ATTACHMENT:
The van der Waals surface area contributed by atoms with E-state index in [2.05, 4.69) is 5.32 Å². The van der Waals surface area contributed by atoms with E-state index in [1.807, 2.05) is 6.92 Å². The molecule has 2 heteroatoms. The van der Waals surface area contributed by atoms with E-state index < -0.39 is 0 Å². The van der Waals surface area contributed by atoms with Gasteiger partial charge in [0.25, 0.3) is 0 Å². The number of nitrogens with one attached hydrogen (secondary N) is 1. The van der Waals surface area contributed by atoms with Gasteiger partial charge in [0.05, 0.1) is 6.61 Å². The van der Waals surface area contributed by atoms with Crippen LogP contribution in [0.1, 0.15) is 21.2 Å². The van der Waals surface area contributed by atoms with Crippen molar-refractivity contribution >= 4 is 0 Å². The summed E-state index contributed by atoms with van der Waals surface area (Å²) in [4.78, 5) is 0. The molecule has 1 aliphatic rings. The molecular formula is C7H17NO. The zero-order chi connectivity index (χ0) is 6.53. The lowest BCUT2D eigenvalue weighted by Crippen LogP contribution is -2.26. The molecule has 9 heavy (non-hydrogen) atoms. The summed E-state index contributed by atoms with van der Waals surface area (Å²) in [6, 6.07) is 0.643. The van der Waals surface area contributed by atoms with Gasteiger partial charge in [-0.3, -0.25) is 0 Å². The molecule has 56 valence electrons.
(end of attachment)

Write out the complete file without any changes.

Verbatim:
The van der Waals surface area contributed by atoms with E-state index in [2.05, 4.69) is 5.32 Å². The van der Waals surface area contributed by atoms with E-state index in [1.807, 2.05) is 6.92 Å². The molecule has 2 heteroatoms. The van der Waals surface area contributed by atoms with E-state index < -0.39 is 0 Å². The van der Waals surface area contributed by atoms with Gasteiger partial charge in [0.25, 0.3) is 0 Å². The number of nitrogens with one attached hydrogen (secondary N) is 1. The van der Waals surface area contributed by atoms with Gasteiger partial charge in [0.05, 0.1) is 6.61 Å². The van der Waals surface area contributed by atoms with Crippen LogP contribution in [0.1, 0.15) is 21.2 Å². The van der Waals surface area contributed by atoms with Crippen molar-refractivity contribution >= 4 is 0 Å². The summed E-state index contributed by atoms with van der Waals surface area (Å²) in [4.78, 5) is 0. The molecule has 1 aliphatic rings. The molecular formula is C7H17NO. The zero-order chi connectivity index (χ0) is 6.53. The lowest BCUT2D eigenvalue weighted by Crippen LogP contribution is -2.26. The molecule has 9 heavy (non-hydrogen) atoms. The summed E-state index contributed by atoms with van der Waals surface area (Å²) in [6, 6.07) is 0.643. The van der Waals surface area contributed by atoms with Gasteiger partial charge in [-0.3, -0.25) is 0 Å². The molecule has 56 valence electrons.